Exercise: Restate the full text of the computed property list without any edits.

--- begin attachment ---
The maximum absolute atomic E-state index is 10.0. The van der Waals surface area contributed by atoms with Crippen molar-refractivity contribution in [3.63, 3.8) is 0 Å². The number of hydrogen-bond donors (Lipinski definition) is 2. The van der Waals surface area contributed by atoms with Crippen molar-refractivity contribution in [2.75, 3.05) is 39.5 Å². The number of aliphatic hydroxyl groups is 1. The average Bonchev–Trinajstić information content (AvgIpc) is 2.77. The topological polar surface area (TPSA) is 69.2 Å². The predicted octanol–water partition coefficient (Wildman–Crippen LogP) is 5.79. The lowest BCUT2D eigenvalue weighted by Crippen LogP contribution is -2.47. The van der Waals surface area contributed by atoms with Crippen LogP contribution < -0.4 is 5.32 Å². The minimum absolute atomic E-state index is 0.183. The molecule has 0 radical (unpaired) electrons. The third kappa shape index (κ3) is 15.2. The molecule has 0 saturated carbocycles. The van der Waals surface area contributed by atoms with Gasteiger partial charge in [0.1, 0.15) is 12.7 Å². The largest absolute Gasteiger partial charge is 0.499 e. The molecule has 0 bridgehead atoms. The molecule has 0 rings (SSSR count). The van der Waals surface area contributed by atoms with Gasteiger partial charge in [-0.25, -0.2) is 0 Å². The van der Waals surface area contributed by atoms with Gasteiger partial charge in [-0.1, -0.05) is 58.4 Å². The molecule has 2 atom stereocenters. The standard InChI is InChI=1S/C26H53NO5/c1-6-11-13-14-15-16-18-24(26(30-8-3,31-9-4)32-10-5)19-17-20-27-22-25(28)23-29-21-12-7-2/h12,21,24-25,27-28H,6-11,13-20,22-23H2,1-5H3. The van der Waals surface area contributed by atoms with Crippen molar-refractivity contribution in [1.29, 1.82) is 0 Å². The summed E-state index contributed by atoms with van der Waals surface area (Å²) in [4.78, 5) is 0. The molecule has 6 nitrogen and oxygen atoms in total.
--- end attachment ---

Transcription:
The maximum absolute atomic E-state index is 10.0. The van der Waals surface area contributed by atoms with Crippen molar-refractivity contribution in [3.63, 3.8) is 0 Å². The number of hydrogen-bond donors (Lipinski definition) is 2. The van der Waals surface area contributed by atoms with Crippen molar-refractivity contribution in [2.75, 3.05) is 39.5 Å². The number of aliphatic hydroxyl groups is 1. The average Bonchev–Trinajstić information content (AvgIpc) is 2.77. The topological polar surface area (TPSA) is 69.2 Å². The predicted octanol–water partition coefficient (Wildman–Crippen LogP) is 5.79. The lowest BCUT2D eigenvalue weighted by Crippen LogP contribution is -2.47. The van der Waals surface area contributed by atoms with Crippen LogP contribution < -0.4 is 5.32 Å². The minimum absolute atomic E-state index is 0.183. The molecule has 0 radical (unpaired) electrons. The third kappa shape index (κ3) is 15.2. The molecule has 0 saturated carbocycles. The van der Waals surface area contributed by atoms with Gasteiger partial charge in [0.1, 0.15) is 12.7 Å². The largest absolute Gasteiger partial charge is 0.499 e. The molecule has 0 bridgehead atoms. The molecule has 0 rings (SSSR count). The van der Waals surface area contributed by atoms with Gasteiger partial charge in [-0.25, -0.2) is 0 Å². The van der Waals surface area contributed by atoms with Gasteiger partial charge in [-0.1, -0.05) is 58.4 Å². The molecule has 2 atom stereocenters. The standard InChI is InChI=1S/C26H53NO5/c1-6-11-13-14-15-16-18-24(26(30-8-3,31-9-4)32-10-5)19-17-20-27-22-25(28)23-29-21-12-7-2/h12,21,24-25,27-28H,6-11,13-20,22-23H2,1-5H3. The van der Waals surface area contributed by atoms with Crippen molar-refractivity contribution in [1.29, 1.82) is 0 Å². The summed E-state index contributed by atoms with van der Waals surface area (Å²) in [4.78, 5) is 0. The molecule has 6 nitrogen and oxygen atoms in total.